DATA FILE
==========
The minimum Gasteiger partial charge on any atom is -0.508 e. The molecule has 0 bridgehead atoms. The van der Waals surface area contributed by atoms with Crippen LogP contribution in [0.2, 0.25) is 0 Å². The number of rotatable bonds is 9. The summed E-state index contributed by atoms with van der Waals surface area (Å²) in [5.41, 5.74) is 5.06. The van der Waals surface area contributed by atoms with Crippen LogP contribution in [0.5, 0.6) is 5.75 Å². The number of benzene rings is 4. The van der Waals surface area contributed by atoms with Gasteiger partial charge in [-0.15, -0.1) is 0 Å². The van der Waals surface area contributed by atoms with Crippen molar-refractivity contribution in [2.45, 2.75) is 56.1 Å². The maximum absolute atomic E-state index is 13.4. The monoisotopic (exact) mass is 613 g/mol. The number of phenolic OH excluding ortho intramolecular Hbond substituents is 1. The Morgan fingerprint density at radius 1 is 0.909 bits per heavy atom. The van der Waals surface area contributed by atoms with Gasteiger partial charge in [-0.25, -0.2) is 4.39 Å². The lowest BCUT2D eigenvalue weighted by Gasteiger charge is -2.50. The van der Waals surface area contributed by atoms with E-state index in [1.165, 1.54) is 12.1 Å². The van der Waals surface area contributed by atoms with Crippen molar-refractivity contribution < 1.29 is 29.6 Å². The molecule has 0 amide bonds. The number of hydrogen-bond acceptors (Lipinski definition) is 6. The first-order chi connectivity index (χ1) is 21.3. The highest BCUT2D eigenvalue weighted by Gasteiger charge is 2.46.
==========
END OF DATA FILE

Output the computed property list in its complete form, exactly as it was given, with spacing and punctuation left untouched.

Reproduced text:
The minimum Gasteiger partial charge on any atom is -0.508 e. The molecule has 0 bridgehead atoms. The van der Waals surface area contributed by atoms with Crippen LogP contribution in [0.2, 0.25) is 0 Å². The number of rotatable bonds is 9. The summed E-state index contributed by atoms with van der Waals surface area (Å²) in [5.41, 5.74) is 5.06. The van der Waals surface area contributed by atoms with Crippen LogP contribution in [0.5, 0.6) is 5.75 Å². The number of benzene rings is 4. The van der Waals surface area contributed by atoms with Gasteiger partial charge in [-0.15, -0.1) is 0 Å². The van der Waals surface area contributed by atoms with Crippen molar-refractivity contribution in [2.45, 2.75) is 56.1 Å². The maximum absolute atomic E-state index is 13.4. The monoisotopic (exact) mass is 613 g/mol. The number of phenolic OH excluding ortho intramolecular Hbond substituents is 1. The Morgan fingerprint density at radius 1 is 0.909 bits per heavy atom. The van der Waals surface area contributed by atoms with Gasteiger partial charge in [-0.25, -0.2) is 4.39 Å². The lowest BCUT2D eigenvalue weighted by Gasteiger charge is -2.50. The van der Waals surface area contributed by atoms with E-state index in [1.165, 1.54) is 12.1 Å². The van der Waals surface area contributed by atoms with Crippen molar-refractivity contribution < 1.29 is 29.6 Å². The molecule has 0 amide bonds. The number of hydrogen-bond acceptors (Lipinski definition) is 6. The first-order chi connectivity index (χ1) is 21.3. The highest BCUT2D eigenvalue weighted by Gasteiger charge is 2.46.